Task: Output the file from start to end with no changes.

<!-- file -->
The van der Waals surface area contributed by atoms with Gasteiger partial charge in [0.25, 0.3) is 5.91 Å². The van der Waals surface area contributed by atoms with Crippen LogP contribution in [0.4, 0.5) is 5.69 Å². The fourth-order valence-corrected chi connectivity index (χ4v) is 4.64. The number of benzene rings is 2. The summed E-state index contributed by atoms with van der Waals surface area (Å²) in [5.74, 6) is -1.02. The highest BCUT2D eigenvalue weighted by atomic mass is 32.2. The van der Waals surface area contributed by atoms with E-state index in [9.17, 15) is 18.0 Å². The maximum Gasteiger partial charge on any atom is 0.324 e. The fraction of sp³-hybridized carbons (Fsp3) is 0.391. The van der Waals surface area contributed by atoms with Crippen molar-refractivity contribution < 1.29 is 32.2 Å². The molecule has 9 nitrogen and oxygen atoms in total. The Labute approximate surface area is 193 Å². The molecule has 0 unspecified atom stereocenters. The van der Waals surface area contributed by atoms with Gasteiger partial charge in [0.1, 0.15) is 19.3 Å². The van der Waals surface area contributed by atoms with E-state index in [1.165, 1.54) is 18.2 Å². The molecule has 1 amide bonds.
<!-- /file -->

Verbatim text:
The van der Waals surface area contributed by atoms with Gasteiger partial charge in [0.25, 0.3) is 5.91 Å². The van der Waals surface area contributed by atoms with Crippen LogP contribution in [0.4, 0.5) is 5.69 Å². The fourth-order valence-corrected chi connectivity index (χ4v) is 4.64. The number of benzene rings is 2. The summed E-state index contributed by atoms with van der Waals surface area (Å²) in [5.74, 6) is -1.02. The highest BCUT2D eigenvalue weighted by atomic mass is 32.2. The van der Waals surface area contributed by atoms with E-state index in [9.17, 15) is 18.0 Å². The maximum Gasteiger partial charge on any atom is 0.324 e. The fraction of sp³-hybridized carbons (Fsp3) is 0.391. The van der Waals surface area contributed by atoms with Crippen molar-refractivity contribution < 1.29 is 32.2 Å². The molecule has 9 nitrogen and oxygen atoms in total. The Labute approximate surface area is 193 Å². The molecule has 0 unspecified atom stereocenters. The van der Waals surface area contributed by atoms with Gasteiger partial charge in [0.1, 0.15) is 19.3 Å². The van der Waals surface area contributed by atoms with E-state index in [1.165, 1.54) is 18.2 Å². The molecule has 1 amide bonds.